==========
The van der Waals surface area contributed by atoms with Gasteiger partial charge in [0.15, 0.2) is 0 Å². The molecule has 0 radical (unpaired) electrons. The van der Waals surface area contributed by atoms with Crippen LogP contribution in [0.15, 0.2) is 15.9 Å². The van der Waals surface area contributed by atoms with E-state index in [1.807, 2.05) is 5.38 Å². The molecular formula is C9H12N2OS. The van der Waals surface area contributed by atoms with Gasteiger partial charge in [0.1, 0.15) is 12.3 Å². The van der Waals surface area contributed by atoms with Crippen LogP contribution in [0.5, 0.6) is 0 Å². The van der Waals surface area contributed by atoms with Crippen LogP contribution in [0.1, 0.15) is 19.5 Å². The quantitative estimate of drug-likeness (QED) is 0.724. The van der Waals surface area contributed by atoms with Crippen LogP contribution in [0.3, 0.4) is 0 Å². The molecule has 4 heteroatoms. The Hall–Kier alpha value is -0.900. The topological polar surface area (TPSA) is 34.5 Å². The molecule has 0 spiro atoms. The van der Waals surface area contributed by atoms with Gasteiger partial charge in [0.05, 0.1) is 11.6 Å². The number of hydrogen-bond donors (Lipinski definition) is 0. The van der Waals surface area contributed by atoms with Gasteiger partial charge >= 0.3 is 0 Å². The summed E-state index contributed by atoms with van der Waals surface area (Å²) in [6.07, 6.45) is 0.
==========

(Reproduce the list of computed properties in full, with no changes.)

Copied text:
The van der Waals surface area contributed by atoms with Gasteiger partial charge in [0.15, 0.2) is 0 Å². The molecule has 0 radical (unpaired) electrons. The van der Waals surface area contributed by atoms with Crippen LogP contribution in [0.15, 0.2) is 15.9 Å². The van der Waals surface area contributed by atoms with E-state index in [1.807, 2.05) is 5.38 Å². The molecular formula is C9H12N2OS. The van der Waals surface area contributed by atoms with Gasteiger partial charge in [0.1, 0.15) is 12.3 Å². The van der Waals surface area contributed by atoms with Crippen LogP contribution in [0.5, 0.6) is 0 Å². The van der Waals surface area contributed by atoms with Crippen LogP contribution in [0.1, 0.15) is 19.5 Å². The quantitative estimate of drug-likeness (QED) is 0.724. The van der Waals surface area contributed by atoms with Crippen LogP contribution in [0.3, 0.4) is 0 Å². The molecule has 4 heteroatoms. The Hall–Kier alpha value is -0.900. The topological polar surface area (TPSA) is 34.5 Å². The molecule has 0 spiro atoms. The van der Waals surface area contributed by atoms with Gasteiger partial charge in [0.05, 0.1) is 11.6 Å². The number of hydrogen-bond donors (Lipinski definition) is 0. The van der Waals surface area contributed by atoms with Gasteiger partial charge >= 0.3 is 0 Å². The summed E-state index contributed by atoms with van der Waals surface area (Å²) in [6.07, 6.45) is 0.